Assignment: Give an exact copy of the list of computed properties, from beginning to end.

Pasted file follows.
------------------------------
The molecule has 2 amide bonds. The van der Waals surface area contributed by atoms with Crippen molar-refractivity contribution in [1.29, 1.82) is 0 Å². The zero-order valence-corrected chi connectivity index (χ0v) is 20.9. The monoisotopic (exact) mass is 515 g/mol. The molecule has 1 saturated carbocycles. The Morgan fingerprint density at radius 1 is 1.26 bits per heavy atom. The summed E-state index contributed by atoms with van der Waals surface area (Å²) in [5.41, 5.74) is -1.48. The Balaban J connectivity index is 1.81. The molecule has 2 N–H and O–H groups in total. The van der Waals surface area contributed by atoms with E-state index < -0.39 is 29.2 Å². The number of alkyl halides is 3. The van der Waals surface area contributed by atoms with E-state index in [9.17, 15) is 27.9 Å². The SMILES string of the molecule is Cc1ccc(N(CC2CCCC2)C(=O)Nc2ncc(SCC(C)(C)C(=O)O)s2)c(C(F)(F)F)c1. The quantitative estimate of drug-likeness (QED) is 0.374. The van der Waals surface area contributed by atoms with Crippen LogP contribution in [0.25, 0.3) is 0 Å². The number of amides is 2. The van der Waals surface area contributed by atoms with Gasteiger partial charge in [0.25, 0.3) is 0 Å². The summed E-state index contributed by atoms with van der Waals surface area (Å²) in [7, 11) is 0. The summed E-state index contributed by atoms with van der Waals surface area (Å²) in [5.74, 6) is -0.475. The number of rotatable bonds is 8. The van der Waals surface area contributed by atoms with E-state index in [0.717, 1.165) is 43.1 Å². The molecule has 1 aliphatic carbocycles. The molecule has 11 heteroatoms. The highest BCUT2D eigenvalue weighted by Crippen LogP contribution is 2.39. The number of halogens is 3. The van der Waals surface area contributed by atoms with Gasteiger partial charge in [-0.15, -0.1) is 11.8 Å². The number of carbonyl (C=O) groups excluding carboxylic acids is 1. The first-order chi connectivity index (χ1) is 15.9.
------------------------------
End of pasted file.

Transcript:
The molecule has 2 amide bonds. The van der Waals surface area contributed by atoms with Crippen molar-refractivity contribution in [1.29, 1.82) is 0 Å². The zero-order valence-corrected chi connectivity index (χ0v) is 20.9. The monoisotopic (exact) mass is 515 g/mol. The molecule has 1 saturated carbocycles. The Morgan fingerprint density at radius 1 is 1.26 bits per heavy atom. The summed E-state index contributed by atoms with van der Waals surface area (Å²) in [5.41, 5.74) is -1.48. The Balaban J connectivity index is 1.81. The molecule has 2 N–H and O–H groups in total. The van der Waals surface area contributed by atoms with E-state index < -0.39 is 29.2 Å². The number of alkyl halides is 3. The van der Waals surface area contributed by atoms with E-state index in [9.17, 15) is 27.9 Å². The SMILES string of the molecule is Cc1ccc(N(CC2CCCC2)C(=O)Nc2ncc(SCC(C)(C)C(=O)O)s2)c(C(F)(F)F)c1. The quantitative estimate of drug-likeness (QED) is 0.374. The van der Waals surface area contributed by atoms with Crippen LogP contribution in [0.25, 0.3) is 0 Å². The number of amides is 2. The van der Waals surface area contributed by atoms with Gasteiger partial charge in [0.25, 0.3) is 0 Å². The summed E-state index contributed by atoms with van der Waals surface area (Å²) in [7, 11) is 0. The summed E-state index contributed by atoms with van der Waals surface area (Å²) in [5.74, 6) is -0.475. The number of rotatable bonds is 8. The van der Waals surface area contributed by atoms with E-state index in [0.717, 1.165) is 43.1 Å². The molecule has 1 aliphatic carbocycles. The molecule has 11 heteroatoms. The highest BCUT2D eigenvalue weighted by Crippen LogP contribution is 2.39. The number of halogens is 3. The van der Waals surface area contributed by atoms with Gasteiger partial charge in [-0.15, -0.1) is 11.8 Å². The number of carbonyl (C=O) groups excluding carboxylic acids is 1. The first-order chi connectivity index (χ1) is 15.9.